Asia Pacific

Amaq claims ‘Islamic State fighters’ carried out Sri Lanka attacks

In a later statement, ISIS named seven people it said carried out the attacks

Islamic State fighters carried out the Easter Sunday attacks against churches and hotels in Sri Lanka that killed at least 310 people, according to ISIS’s Amaq propaganda agency.

“A security source to Amaq agency: the implementers of the attacks which targeted nationals of Coalition member nations and Christians in Sri Lanka the day before yesterday were from fighters of the Islamic State,” the message posted on social media on Tuesday, April 23 read.

At least 310 people were killed when suicide bomb blasts ripped through three hotels and three churches as worshippers attended Easter services in Sri Lanka.

In a later statement, ISIS named seven people it said carried out the attacks: Abu Hamza attacked St Anthony’s Church in Colombo; Abu Khalil struck St Sebastian’s in Negombo; Abu Muhammad hit the Church of Zion in Batticaloa; Abu Obaida, Abu al-Bara and Abu Mokhtar “detonated a number of explosive devices” and then detonated their explosive vests at the Shangri-La, Cinnamon Grand and Kingsbury hotels in Colombo; and Abu Abdallah “clashed with police officers and killed three” in Dematagoda.

That statement was followed by another release from Amaq which included an image it said was of the “perpetrators of martyrdom attacks in Sri Lanka.” The image showed eight similarly dressed individuals, some holding knives. One man whose face was not covered was holding an AK-type rifle.

The unmasked man appears to be Zahran Hashim, a self-styled Islamic preacher who was known to hold pro-ISIS views. He was earlier named on social media accounts supportive of ISIS as Abu Obaida, one of the hotel bombers, and CNN News 18 on Sunday named him as the Shangri La Hotel bomber.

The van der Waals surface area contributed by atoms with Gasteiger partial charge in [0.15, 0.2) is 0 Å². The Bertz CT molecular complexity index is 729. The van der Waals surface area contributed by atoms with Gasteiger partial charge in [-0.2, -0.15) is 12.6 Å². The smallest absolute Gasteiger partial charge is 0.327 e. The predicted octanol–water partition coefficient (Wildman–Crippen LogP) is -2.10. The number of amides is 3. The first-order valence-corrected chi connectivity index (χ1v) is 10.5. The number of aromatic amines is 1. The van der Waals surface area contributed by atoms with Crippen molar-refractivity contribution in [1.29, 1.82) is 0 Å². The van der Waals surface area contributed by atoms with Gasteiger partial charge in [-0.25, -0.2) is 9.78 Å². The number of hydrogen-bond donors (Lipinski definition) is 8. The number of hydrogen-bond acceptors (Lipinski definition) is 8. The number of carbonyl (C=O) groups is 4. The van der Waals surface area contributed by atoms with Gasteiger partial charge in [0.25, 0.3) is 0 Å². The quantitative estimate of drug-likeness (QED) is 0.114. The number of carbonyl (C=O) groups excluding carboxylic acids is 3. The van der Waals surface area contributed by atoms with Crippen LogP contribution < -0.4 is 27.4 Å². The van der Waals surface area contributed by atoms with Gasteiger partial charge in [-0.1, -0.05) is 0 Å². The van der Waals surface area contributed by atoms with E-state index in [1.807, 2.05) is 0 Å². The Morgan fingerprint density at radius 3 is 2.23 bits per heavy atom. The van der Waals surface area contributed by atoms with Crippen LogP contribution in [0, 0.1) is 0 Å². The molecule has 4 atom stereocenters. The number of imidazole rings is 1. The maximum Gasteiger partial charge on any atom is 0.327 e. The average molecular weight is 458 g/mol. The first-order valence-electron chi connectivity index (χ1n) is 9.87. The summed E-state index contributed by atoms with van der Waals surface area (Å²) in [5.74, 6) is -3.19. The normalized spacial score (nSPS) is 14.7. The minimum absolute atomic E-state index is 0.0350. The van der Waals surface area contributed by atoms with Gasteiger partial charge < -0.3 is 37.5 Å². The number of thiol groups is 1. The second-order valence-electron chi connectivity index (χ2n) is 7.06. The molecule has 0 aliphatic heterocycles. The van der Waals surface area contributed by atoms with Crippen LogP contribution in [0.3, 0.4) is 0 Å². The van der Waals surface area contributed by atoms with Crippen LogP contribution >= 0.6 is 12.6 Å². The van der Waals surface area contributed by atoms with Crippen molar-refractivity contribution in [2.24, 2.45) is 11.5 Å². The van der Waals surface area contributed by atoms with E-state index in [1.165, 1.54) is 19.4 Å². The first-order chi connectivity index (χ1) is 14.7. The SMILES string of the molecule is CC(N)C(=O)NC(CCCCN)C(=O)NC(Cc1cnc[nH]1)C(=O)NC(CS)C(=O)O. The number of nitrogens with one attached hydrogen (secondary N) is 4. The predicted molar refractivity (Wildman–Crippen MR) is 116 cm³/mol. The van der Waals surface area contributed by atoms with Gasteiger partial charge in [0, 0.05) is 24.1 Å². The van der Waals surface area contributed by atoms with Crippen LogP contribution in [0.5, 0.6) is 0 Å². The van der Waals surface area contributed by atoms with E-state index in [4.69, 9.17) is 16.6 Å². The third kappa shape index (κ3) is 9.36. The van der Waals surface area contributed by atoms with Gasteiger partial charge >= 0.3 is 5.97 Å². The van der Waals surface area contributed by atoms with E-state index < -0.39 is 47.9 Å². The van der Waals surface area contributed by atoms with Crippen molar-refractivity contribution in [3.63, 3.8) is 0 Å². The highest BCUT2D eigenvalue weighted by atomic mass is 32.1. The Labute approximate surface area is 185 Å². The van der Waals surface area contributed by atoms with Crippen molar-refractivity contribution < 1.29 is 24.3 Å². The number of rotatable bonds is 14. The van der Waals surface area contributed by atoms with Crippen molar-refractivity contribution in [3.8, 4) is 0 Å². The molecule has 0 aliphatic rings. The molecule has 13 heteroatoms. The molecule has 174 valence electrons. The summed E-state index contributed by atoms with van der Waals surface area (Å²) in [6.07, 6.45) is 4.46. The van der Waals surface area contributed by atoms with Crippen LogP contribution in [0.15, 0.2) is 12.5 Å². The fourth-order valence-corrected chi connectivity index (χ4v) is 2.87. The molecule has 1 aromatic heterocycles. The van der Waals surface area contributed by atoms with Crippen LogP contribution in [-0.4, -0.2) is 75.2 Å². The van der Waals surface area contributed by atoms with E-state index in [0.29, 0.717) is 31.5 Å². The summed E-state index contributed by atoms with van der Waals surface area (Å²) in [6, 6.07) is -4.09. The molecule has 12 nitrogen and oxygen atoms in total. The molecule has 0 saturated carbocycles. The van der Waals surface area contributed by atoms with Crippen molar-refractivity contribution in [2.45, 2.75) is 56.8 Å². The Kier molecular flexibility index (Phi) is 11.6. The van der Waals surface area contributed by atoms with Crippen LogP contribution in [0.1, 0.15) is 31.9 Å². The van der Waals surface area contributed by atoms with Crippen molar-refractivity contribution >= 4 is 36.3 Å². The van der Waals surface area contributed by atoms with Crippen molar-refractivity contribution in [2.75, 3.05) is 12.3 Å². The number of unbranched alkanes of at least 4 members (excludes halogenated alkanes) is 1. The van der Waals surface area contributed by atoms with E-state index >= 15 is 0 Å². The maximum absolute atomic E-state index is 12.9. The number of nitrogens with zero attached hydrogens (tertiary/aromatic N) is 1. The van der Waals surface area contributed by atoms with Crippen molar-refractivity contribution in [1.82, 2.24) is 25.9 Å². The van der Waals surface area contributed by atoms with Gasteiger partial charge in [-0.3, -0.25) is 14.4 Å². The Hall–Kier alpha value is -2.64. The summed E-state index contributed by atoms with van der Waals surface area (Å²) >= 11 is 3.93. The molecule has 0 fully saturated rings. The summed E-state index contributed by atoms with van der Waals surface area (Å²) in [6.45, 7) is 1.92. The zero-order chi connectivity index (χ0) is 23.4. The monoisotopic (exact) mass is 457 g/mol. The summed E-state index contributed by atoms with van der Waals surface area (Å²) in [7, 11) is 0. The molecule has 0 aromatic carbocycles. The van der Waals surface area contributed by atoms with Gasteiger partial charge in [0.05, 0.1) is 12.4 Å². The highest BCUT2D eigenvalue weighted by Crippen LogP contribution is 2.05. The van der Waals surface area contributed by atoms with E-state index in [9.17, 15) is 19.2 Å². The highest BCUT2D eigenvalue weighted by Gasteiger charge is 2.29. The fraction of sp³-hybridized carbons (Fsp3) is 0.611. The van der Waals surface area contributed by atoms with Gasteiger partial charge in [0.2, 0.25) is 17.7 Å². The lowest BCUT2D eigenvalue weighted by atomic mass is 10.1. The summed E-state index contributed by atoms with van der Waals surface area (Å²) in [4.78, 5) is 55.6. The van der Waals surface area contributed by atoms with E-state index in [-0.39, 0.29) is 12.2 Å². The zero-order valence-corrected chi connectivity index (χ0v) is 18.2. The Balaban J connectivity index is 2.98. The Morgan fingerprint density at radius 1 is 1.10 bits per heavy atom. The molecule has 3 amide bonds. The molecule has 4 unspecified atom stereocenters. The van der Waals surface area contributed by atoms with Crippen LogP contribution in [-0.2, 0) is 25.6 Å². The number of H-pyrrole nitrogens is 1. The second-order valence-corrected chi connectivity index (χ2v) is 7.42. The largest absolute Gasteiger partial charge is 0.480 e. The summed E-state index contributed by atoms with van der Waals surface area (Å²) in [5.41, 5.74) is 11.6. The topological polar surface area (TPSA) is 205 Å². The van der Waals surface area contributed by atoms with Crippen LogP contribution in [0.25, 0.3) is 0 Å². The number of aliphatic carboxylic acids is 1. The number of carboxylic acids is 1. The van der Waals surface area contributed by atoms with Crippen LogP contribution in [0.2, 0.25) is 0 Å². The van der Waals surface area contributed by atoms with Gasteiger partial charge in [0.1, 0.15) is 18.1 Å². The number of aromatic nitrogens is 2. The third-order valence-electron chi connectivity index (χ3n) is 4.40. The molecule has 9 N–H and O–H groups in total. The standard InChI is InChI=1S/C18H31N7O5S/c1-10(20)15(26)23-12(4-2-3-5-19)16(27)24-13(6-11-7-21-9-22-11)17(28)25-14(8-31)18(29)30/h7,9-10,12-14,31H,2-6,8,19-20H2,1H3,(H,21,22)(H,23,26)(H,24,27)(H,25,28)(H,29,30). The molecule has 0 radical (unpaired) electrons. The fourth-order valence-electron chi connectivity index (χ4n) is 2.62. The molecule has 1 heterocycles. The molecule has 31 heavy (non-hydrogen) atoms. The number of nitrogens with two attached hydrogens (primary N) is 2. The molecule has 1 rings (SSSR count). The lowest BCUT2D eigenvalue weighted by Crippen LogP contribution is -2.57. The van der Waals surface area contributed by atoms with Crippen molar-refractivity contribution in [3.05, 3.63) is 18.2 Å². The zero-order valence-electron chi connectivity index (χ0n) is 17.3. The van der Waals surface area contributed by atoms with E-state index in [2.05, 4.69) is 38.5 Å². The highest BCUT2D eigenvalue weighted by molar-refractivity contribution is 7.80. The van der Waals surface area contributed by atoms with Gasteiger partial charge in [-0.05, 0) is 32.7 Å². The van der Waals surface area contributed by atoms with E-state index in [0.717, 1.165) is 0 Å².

Sri Lanka bombers pledge allegiance to ISIS leader
Screenshot from an Amaq video showing the eight militants who attacked churches and hotels in Sri Lanka on Easter Sunday pledging allegiance to ISIS leader Abu Bakr al-Baghdadi, April 23, 2019

In fourth release on Tuesday, Amaq published a video showing the eight militants pledging allegiance to ISIS leader Abu Bakr al-Baghdadi.

Sri Lanka police find explosives at ISIS video location

Eight explosions across Sri Lanka

There were at least eight explosions on Sunday. The first six – at the churches and hotels – were within 20 minutes of each other, while two later blasts at a hotel and a house in a Colombo suburb came later.

Police have detained at least 40 people as they investigate the attacks.

At a Tuesday press conference, Prime Minister Ranil Wickremesinghe said that other suspects remained at large, potentially with explosives, adding that some of the 32 Sri Lankans who travelled to the Middle East to fight with ISIS had returned and have been monitored by security forces since.

Wickremesinghe said a bomb targeting another hotel did not explode.

Earlier on Tuesday, Sri Lanka’s state minister of defense Ruwan Wijewardene told parliament that “preliminary investigations have revealed that what happened in Sri Lanka was in retaliation for the attack against Muslims in Christchurch.”